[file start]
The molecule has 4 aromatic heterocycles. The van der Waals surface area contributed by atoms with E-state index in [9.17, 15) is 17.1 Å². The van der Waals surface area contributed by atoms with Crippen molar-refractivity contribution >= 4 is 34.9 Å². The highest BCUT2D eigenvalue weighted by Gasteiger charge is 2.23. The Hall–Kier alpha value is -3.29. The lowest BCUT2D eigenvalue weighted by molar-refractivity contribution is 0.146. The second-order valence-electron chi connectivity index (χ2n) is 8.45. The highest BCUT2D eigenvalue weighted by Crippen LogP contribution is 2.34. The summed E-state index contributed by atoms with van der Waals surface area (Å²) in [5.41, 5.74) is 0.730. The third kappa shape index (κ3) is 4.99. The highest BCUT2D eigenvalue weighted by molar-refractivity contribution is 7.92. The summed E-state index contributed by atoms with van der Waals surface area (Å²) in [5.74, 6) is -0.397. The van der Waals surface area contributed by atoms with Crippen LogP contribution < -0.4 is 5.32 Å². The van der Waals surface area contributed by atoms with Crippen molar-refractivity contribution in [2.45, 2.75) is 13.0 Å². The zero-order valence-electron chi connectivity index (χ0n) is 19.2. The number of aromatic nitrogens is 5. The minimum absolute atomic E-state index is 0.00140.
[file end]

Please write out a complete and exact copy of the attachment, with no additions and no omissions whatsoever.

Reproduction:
The molecule has 4 aromatic heterocycles. The van der Waals surface area contributed by atoms with E-state index in [9.17, 15) is 17.1 Å². The van der Waals surface area contributed by atoms with Crippen molar-refractivity contribution >= 4 is 34.9 Å². The highest BCUT2D eigenvalue weighted by Gasteiger charge is 2.23. The Hall–Kier alpha value is -3.29. The lowest BCUT2D eigenvalue weighted by molar-refractivity contribution is 0.146. The second-order valence-electron chi connectivity index (χ2n) is 8.45. The highest BCUT2D eigenvalue weighted by Crippen LogP contribution is 2.34. The summed E-state index contributed by atoms with van der Waals surface area (Å²) in [5.41, 5.74) is 0.730. The third kappa shape index (κ3) is 4.99. The highest BCUT2D eigenvalue weighted by molar-refractivity contribution is 7.92. The summed E-state index contributed by atoms with van der Waals surface area (Å²) in [5.74, 6) is -0.397. The van der Waals surface area contributed by atoms with Crippen LogP contribution < -0.4 is 5.32 Å². The van der Waals surface area contributed by atoms with Crippen molar-refractivity contribution in [2.45, 2.75) is 13.0 Å². The zero-order valence-electron chi connectivity index (χ0n) is 19.2. The number of aromatic nitrogens is 5. The minimum absolute atomic E-state index is 0.00140.